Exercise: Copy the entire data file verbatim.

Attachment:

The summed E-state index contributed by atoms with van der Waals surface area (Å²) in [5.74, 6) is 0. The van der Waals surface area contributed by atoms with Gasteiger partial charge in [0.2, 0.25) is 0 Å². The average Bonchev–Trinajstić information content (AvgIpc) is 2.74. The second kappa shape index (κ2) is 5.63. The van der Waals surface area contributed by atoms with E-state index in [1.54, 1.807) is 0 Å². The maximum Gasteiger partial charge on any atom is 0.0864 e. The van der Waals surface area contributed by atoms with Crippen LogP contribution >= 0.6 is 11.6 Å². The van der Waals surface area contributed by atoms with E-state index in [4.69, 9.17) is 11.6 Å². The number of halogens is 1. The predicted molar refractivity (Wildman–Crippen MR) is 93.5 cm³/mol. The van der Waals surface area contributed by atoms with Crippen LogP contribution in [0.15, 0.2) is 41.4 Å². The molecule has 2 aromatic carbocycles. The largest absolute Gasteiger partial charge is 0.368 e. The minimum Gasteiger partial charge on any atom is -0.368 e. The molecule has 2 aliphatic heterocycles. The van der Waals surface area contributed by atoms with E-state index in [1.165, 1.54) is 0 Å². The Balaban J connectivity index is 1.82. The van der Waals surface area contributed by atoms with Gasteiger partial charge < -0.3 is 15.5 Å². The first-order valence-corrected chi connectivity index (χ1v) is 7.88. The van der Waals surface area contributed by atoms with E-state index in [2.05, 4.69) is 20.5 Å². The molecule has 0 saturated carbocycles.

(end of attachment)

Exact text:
The summed E-state index contributed by atoms with van der Waals surface area (Å²) in [5.74, 6) is 0. The van der Waals surface area contributed by atoms with Gasteiger partial charge in [0.2, 0.25) is 0 Å². The average Bonchev–Trinajstić information content (AvgIpc) is 2.74. The second kappa shape index (κ2) is 5.63. The van der Waals surface area contributed by atoms with E-state index in [1.54, 1.807) is 0 Å². The maximum Gasteiger partial charge on any atom is 0.0864 e. The van der Waals surface area contributed by atoms with Crippen LogP contribution >= 0.6 is 11.6 Å². The van der Waals surface area contributed by atoms with E-state index in [4.69, 9.17) is 11.6 Å². The number of halogens is 1. The predicted molar refractivity (Wildman–Crippen MR) is 93.5 cm³/mol. The van der Waals surface area contributed by atoms with Crippen LogP contribution in [0.15, 0.2) is 41.4 Å². The molecule has 2 aromatic carbocycles. The largest absolute Gasteiger partial charge is 0.368 e. The minimum Gasteiger partial charge on any atom is -0.368 e. The molecule has 2 aliphatic heterocycles. The van der Waals surface area contributed by atoms with E-state index in [1.165, 1.54) is 0 Å². The Balaban J connectivity index is 1.82. The van der Waals surface area contributed by atoms with Gasteiger partial charge < -0.3 is 15.5 Å². The first-order valence-corrected chi connectivity index (χ1v) is 7.88. The van der Waals surface area contributed by atoms with E-state index in [2.05, 4.69) is 20.5 Å². The molecule has 0 saturated carbocycles.